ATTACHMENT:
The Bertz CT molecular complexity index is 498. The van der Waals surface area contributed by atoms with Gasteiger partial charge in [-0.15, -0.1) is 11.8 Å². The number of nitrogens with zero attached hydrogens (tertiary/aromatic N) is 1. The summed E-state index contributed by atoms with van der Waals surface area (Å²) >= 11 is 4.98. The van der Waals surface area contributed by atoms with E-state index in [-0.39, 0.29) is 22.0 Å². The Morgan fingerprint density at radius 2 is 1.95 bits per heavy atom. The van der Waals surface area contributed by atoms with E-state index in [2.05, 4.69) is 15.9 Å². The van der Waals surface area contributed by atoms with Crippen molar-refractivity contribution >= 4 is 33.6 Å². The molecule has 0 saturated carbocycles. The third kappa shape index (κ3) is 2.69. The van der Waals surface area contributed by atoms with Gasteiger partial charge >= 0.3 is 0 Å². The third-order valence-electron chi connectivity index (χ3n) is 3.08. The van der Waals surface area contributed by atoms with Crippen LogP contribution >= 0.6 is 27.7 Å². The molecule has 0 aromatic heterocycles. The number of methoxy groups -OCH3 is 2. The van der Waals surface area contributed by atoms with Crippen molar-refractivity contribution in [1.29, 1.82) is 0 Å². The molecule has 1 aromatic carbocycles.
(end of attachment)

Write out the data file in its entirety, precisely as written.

The Bertz CT molecular complexity index is 498. The van der Waals surface area contributed by atoms with Gasteiger partial charge in [-0.15, -0.1) is 11.8 Å². The number of nitrogens with zero attached hydrogens (tertiary/aromatic N) is 1. The summed E-state index contributed by atoms with van der Waals surface area (Å²) >= 11 is 4.98. The van der Waals surface area contributed by atoms with E-state index in [-0.39, 0.29) is 22.0 Å². The Morgan fingerprint density at radius 2 is 1.95 bits per heavy atom. The van der Waals surface area contributed by atoms with E-state index in [2.05, 4.69) is 15.9 Å². The van der Waals surface area contributed by atoms with Crippen molar-refractivity contribution >= 4 is 33.6 Å². The molecule has 0 saturated carbocycles. The third kappa shape index (κ3) is 2.69. The van der Waals surface area contributed by atoms with Gasteiger partial charge >= 0.3 is 0 Å². The third-order valence-electron chi connectivity index (χ3n) is 3.08. The van der Waals surface area contributed by atoms with Crippen LogP contribution >= 0.6 is 27.7 Å². The molecule has 0 aromatic heterocycles. The number of methoxy groups -OCH3 is 2. The van der Waals surface area contributed by atoms with Crippen molar-refractivity contribution in [1.29, 1.82) is 0 Å². The molecule has 1 aromatic carbocycles.